- Relevance: Being omnipresent for customers and delivering on their expectations by going beyond selling products or services.
Although the impacts of 2020 will be felt for years to come, brands that stay ahead of consumers’ changing expectations will be in a better position to weather the storm.
Pandemic Proof: The Most Loved Brands of COVID-19
This graphic compares consumers’ most loved brands before the COVID-19 pandemic to their most loved brands during the pandemic.
Pandemic Proof: The Most Loved Brands of COVID-19
View the high-resolution of the infographic by clicking here.
Since March of this year, the COVID-19 pandemic has forced millions of people to physically distance themselves from others, yet many feel closer to their loved ones than ever before.
When it comes to brands, consumers have forged relationships that could be just as meaningful. In fact, consumers demonstrated a 23% increase in the number of brands they have an emotional connection with—so what does this mean for brands?
The graphic above highlights data from MBLM’s Brand Intimacy COVID Study which measures how emotionally connected consumers in the U.S. are to the brands they use, and how brands can benefit.
The Power of Love
While attracting eyeballs or increasing foot traffic may carry a lot of weight when it comes to determining the success of certain brands, the real metric that should be paid attention to is love.
Brands that nurture emotional bonds with their customers tend to outperform top companies listed on the S&P 500 and Fortune 500 in both revenue and profit. Not only that, they can also build higher levels of trust, which in turn breeds a more loyal consumer base over time.
“The concept of brand intimacy is important for marketers because emotion has been proven to drive purchase decisions, and also long-term customer bonds.”
—MBLM Managing Partner, Mario Natarelli
As the global pandemic rages on, this idea has become more relevant than ever before. Consumers have been using their newfound time to deepen their relationship with brands, but who has managed to win their hearts?
Brand Love in the Time of COVID-19
Apple has been named as the most loved brand during COVID-19, moving up from third place before the pandemic. Even though the tech giant beat Disney and Amazon for the top spot, its success can mostly be attributed to female and millennial consumers, while Amazon was voted the most loved brand for male consumers.
The list of most loved brands has seen three new additions throughout the year: Google, YouTube, and Toyota, which means that media and entertainment brands now dominate the list. The retail industry has also increased intimacy score performance by 9.4% during the pandemic, with Walmart flying the flag for retail brands in fourth place.
The Formula for a Happy Relationship
When it comes to giving consumers what they want, Apple ticks the box for three important need states highlighted in the report:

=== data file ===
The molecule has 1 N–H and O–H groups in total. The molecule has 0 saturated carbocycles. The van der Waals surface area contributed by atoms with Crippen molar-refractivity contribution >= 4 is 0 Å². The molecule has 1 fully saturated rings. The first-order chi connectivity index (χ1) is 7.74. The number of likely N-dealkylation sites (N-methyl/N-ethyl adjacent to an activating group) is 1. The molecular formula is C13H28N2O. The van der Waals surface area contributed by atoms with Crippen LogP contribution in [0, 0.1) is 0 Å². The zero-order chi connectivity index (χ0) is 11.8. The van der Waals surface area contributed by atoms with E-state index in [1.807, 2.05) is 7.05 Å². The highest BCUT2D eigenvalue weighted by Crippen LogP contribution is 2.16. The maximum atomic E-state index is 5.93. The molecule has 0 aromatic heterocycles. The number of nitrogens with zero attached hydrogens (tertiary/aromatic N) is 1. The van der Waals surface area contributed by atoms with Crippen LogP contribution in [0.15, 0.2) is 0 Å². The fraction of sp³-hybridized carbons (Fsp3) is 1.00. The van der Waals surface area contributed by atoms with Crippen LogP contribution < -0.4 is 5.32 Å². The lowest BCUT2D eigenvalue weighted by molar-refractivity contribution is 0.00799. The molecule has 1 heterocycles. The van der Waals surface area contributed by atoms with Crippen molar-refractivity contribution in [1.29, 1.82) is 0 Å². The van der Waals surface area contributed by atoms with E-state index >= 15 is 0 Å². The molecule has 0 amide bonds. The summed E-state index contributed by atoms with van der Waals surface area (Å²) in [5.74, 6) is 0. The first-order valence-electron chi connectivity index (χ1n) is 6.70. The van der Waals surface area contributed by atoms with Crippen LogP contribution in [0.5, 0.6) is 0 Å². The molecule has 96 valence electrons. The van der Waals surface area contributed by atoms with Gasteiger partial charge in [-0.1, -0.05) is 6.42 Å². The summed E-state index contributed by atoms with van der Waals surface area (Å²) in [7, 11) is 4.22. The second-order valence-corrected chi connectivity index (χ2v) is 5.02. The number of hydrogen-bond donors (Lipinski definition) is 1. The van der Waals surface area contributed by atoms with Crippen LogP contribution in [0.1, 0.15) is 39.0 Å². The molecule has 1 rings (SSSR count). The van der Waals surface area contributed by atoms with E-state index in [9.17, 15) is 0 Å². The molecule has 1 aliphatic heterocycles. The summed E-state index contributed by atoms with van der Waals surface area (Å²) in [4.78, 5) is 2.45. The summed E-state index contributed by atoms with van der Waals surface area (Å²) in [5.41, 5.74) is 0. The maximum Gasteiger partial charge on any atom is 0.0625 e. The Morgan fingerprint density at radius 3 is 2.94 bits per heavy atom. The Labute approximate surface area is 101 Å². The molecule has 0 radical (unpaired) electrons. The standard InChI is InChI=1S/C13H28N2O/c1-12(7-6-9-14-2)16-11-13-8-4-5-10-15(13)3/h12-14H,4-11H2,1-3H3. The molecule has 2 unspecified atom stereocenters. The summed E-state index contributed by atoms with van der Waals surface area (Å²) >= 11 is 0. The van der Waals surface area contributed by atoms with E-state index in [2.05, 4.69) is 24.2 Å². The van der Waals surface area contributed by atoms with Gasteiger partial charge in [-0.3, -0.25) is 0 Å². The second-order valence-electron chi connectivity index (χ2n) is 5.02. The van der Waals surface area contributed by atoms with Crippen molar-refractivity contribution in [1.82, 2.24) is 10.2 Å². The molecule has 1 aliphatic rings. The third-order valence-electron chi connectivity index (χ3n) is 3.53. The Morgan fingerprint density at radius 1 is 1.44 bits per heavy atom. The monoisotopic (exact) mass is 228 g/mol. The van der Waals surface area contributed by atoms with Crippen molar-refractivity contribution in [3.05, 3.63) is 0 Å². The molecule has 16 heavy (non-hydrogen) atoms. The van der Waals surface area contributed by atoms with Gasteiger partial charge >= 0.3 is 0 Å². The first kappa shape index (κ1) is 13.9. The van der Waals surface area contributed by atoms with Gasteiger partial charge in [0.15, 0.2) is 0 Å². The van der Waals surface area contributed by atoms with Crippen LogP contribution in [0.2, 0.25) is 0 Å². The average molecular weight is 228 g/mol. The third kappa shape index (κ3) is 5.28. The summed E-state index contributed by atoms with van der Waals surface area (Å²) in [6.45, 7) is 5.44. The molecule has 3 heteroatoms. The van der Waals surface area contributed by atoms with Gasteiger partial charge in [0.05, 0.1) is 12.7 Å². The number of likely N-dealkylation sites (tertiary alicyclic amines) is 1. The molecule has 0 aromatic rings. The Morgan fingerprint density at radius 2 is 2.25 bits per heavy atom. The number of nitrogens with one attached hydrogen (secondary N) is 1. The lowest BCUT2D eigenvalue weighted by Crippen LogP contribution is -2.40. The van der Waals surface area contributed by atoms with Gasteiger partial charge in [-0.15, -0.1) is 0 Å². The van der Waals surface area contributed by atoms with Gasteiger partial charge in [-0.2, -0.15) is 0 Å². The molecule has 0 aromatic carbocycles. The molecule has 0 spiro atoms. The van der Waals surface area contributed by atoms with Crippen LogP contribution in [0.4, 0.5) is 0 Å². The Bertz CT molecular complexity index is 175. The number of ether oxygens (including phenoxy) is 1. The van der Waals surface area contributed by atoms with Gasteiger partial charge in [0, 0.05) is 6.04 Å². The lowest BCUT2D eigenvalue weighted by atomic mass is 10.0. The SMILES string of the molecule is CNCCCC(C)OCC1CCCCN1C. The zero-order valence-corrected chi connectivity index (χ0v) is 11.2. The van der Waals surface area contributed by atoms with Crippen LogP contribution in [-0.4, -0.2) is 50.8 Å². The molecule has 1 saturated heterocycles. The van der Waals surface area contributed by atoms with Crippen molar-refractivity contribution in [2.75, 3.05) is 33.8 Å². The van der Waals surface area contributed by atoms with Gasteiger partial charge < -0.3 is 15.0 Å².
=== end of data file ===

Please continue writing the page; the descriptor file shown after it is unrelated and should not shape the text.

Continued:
- Fulfilment: A brand that exceeds expectations by delivering on superior service, quality, and efficacy.
- Ritual: When a person ingrains a brand into his or her daily actions, it becomes a vitally important part of their everyday life.
- Enhancement: Customers become better through use of the brand—smarter, more capable, and more connected.
Interestingly, brands that are part of the smartphone ecosystem generally outperform brands that are not, and the ecosystem has only increased in strength during the pandemic. Moreover, brands that fall into the “devices” or “content/information” categories have higher intimacy scores, and are therefore more loved.
There has also been an increase in the performance of brands in the “access” category—such as Verizon and AT&T—which may be attributed to the value people are placing on communication during the pandemic.
It’s also worth noting that consumers have increased their usage of virtual conferencing brand Zoom more than any other brand in the study.
While hand sanitizer brand Purell did not make the list of most loved brands, it ranked in first place when it comes to the best response to the pandemic and is the brand consumers are most willing to pay 20% more for.
Overall, it is clear that COVID-19 has had a huge influence on the brands that consumers connect with most. With their preferences now leaning towards brands in the smartphone ecosystem, one has to wonder: will marketers of the future place more value on winning the hearts of consumers, or simply getting in their hands?
Visualizing the Evolution of Global Advertising Spend (1980-2020)
How has global advertising spending shifted over recent decades? We look at the data to see how both the industry and media have evolved.
The Evolution of Global Advertising Spend (1980-2020)